Have we reached the point when collecting wine is like collecting stamps – it’s not for drinking, but to look at?
Consider this: People don’t buy wine to drink, but to collect, like postage stamps. Two new studies suggest that’s the case.
A paper in the Journal of Wine Economics and an analysis by Liv-Ex, a stock exchange for rare and expensive wine, have found that prices for high-end wine are mimicking other collectibles, be they stamps or antique dolls. This should not happen for wine, which should become worthless if it spoils. And every wine, no matter how well made, will spoil if you don’t drink it before it goes off.
But wine collectors apparently don’t care. It may be enough, says wine economist Mike Veseth, for these collectors to physically possess the wine, and that the wine’s value comes from having it in the cellar, as if it was a Jenny stamp or a Brasher doubloon. In this, he says, “they’ve changed the point of reference for wine, so that it’s irrelevant whether they ever drink it.”
If you own a rare stamp or coin, says Veseth, you’ll invite people over to see it. Today, wine geeks who have a 1945 Cheval Blanc or a 1961 Bordeaux apparently would rather show the wines to friends instead of pouring everyone a glass. In other words, it’s too valuable to drink.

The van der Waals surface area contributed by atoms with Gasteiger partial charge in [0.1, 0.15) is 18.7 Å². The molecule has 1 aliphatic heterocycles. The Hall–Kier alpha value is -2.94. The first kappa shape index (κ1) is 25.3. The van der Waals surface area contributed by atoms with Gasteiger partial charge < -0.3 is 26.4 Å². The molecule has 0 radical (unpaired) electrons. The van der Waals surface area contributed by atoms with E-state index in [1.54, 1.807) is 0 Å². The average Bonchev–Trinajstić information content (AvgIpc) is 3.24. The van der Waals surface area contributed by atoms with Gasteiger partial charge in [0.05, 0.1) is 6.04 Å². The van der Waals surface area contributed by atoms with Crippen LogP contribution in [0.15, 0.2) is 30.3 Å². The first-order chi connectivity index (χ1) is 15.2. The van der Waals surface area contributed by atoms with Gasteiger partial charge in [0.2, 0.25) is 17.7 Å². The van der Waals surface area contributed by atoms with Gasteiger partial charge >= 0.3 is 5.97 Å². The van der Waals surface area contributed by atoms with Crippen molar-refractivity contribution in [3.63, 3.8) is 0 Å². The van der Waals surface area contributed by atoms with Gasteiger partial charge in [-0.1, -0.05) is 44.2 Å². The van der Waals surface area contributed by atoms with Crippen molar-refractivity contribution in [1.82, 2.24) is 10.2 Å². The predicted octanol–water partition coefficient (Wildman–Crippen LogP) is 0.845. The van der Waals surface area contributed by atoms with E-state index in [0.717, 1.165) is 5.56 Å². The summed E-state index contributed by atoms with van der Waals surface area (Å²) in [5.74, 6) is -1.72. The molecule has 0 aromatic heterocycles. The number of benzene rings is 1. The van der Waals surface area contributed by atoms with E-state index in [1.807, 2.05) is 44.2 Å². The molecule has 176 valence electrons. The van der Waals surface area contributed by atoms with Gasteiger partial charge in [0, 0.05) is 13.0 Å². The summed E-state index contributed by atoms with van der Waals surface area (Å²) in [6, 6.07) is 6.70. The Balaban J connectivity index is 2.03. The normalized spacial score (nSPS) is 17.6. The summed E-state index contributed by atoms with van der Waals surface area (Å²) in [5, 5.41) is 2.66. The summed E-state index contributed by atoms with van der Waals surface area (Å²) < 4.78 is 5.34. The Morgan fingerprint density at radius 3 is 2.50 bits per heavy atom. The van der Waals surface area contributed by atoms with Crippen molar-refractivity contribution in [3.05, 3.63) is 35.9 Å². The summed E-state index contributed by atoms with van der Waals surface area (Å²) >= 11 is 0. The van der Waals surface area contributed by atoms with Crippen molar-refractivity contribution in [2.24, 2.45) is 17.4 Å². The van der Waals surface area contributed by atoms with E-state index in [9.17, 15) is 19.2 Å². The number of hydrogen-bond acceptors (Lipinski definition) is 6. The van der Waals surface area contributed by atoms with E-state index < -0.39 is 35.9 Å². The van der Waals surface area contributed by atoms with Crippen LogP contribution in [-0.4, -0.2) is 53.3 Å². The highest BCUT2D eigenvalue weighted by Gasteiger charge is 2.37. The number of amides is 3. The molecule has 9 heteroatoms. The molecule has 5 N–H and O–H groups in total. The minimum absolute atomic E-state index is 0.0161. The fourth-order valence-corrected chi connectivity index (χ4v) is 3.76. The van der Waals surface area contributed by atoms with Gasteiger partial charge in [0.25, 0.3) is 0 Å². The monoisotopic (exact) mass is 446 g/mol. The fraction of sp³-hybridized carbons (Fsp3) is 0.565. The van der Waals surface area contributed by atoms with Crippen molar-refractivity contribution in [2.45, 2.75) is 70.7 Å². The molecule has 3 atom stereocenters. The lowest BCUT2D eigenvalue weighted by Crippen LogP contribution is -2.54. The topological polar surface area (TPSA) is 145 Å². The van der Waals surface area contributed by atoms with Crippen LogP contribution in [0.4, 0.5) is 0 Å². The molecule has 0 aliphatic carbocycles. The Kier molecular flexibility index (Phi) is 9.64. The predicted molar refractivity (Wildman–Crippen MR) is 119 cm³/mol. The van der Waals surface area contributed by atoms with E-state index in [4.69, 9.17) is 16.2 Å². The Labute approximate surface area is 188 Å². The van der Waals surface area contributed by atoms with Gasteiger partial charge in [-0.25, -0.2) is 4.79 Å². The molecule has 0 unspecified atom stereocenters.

This is a revolutionary development for wine, which has always been about drinking. But Veseth says several changes in the wine business, including the now astronomical cost of the most expensive wines and the bifurcation of the wine market, have brought us to this point.
The best wines were always expensive, he says, but were affordable. Now, since they are so expensive – a bottle of 1945 Cheval may be worth more than many rare coins – only the wealthiest are able to buy them. His comparison: Wine as opera, in which opera was once mass entertainment (“Amadeus,” for example), but is now for a very wealthy elite and doesn’t matter to the rest of us.
Is this a good thing for wine? Probably not, if Veseth’s opera analogy is accurate. But there is little we can do about it unless we can convince those collectors to drink their wine.
A tip o’ the Curmudgeon’s fedora to Neil Pithadia, a student in one of my El Centro classes who brought this contradiction to my attention. We couldn’t figure out what was going on; hopefully, this will help.